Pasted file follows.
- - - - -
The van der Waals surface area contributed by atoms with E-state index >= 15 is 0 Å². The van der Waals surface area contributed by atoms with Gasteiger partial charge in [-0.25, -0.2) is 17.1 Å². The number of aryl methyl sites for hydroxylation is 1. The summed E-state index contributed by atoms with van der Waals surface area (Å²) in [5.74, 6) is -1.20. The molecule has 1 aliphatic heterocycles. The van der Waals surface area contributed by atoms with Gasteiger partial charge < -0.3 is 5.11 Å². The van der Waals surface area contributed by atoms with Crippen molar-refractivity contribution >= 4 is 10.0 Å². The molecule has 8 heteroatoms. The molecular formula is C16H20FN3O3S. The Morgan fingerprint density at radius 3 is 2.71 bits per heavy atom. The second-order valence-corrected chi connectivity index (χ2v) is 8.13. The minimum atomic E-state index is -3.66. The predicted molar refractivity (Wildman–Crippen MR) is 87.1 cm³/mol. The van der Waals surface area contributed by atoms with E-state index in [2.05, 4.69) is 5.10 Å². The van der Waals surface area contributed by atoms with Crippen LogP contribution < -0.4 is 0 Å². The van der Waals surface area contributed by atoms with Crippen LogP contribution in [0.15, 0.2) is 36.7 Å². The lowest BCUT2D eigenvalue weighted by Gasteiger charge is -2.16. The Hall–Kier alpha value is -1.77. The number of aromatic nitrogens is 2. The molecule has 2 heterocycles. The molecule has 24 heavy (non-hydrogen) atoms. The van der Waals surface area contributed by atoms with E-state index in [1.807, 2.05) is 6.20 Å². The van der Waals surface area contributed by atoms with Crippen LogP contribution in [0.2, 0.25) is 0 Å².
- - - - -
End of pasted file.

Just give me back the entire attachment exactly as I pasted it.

The van der Waals surface area contributed by atoms with E-state index >= 15 is 0 Å². The van der Waals surface area contributed by atoms with Gasteiger partial charge in [-0.25, -0.2) is 17.1 Å². The number of aryl methyl sites for hydroxylation is 1. The summed E-state index contributed by atoms with van der Waals surface area (Å²) in [5.74, 6) is -1.20. The molecule has 1 aliphatic heterocycles. The van der Waals surface area contributed by atoms with Gasteiger partial charge < -0.3 is 5.11 Å². The van der Waals surface area contributed by atoms with Crippen molar-refractivity contribution >= 4 is 10.0 Å². The molecule has 8 heteroatoms. The molecular formula is C16H20FN3O3S. The Morgan fingerprint density at radius 3 is 2.71 bits per heavy atom. The second-order valence-corrected chi connectivity index (χ2v) is 8.13. The minimum atomic E-state index is -3.66. The predicted molar refractivity (Wildman–Crippen MR) is 87.1 cm³/mol. The van der Waals surface area contributed by atoms with E-state index in [2.05, 4.69) is 5.10 Å². The van der Waals surface area contributed by atoms with Crippen LogP contribution < -0.4 is 0 Å². The van der Waals surface area contributed by atoms with Crippen LogP contribution in [0.15, 0.2) is 36.7 Å². The lowest BCUT2D eigenvalue weighted by Gasteiger charge is -2.16. The Hall–Kier alpha value is -1.77. The number of aromatic nitrogens is 2. The molecule has 2 heterocycles. The molecule has 24 heavy (non-hydrogen) atoms. The van der Waals surface area contributed by atoms with E-state index in [1.807, 2.05) is 6.20 Å². The van der Waals surface area contributed by atoms with Crippen LogP contribution in [0.2, 0.25) is 0 Å².